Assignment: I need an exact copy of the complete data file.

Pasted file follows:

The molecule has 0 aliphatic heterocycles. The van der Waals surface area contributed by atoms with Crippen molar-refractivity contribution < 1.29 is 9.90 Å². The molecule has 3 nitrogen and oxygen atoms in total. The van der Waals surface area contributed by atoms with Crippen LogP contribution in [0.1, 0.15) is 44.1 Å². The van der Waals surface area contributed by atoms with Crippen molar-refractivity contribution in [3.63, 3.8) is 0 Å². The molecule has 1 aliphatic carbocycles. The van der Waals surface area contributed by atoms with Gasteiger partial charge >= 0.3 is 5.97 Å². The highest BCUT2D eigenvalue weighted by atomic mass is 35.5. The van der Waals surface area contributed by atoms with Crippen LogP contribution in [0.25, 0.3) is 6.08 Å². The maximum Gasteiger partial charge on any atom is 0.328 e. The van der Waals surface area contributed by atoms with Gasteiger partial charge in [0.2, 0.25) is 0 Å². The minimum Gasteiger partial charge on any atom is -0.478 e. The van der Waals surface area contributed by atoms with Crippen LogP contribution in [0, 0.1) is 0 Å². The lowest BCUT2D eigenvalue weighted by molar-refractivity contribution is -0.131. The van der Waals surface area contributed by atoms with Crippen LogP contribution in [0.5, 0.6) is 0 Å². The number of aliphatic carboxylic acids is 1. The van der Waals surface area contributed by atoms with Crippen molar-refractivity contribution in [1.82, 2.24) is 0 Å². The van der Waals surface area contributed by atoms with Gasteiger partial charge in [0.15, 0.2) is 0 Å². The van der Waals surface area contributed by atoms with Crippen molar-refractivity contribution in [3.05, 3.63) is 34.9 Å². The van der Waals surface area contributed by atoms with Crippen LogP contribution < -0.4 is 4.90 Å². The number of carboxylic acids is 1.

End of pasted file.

The molecule has 0 aliphatic heterocycles. The van der Waals surface area contributed by atoms with Crippen molar-refractivity contribution < 1.29 is 9.90 Å². The molecule has 3 nitrogen and oxygen atoms in total. The van der Waals surface area contributed by atoms with Crippen LogP contribution in [0.1, 0.15) is 44.1 Å². The van der Waals surface area contributed by atoms with Crippen molar-refractivity contribution in [3.63, 3.8) is 0 Å². The molecule has 1 aliphatic carbocycles. The van der Waals surface area contributed by atoms with Gasteiger partial charge >= 0.3 is 5.97 Å². The highest BCUT2D eigenvalue weighted by atomic mass is 35.5. The van der Waals surface area contributed by atoms with Crippen LogP contribution in [0.25, 0.3) is 6.08 Å². The maximum Gasteiger partial charge on any atom is 0.328 e. The van der Waals surface area contributed by atoms with Gasteiger partial charge in [0.2, 0.25) is 0 Å². The minimum Gasteiger partial charge on any atom is -0.478 e. The van der Waals surface area contributed by atoms with Crippen LogP contribution in [0, 0.1) is 0 Å². The lowest BCUT2D eigenvalue weighted by molar-refractivity contribution is -0.131. The van der Waals surface area contributed by atoms with Crippen LogP contribution in [0.5, 0.6) is 0 Å². The number of aliphatic carboxylic acids is 1. The van der Waals surface area contributed by atoms with Crippen molar-refractivity contribution in [1.82, 2.24) is 0 Å². The van der Waals surface area contributed by atoms with Gasteiger partial charge in [0.15, 0.2) is 0 Å². The van der Waals surface area contributed by atoms with Crippen molar-refractivity contribution in [3.05, 3.63) is 34.9 Å². The van der Waals surface area contributed by atoms with Crippen LogP contribution < -0.4 is 4.90 Å². The number of carboxylic acids is 1.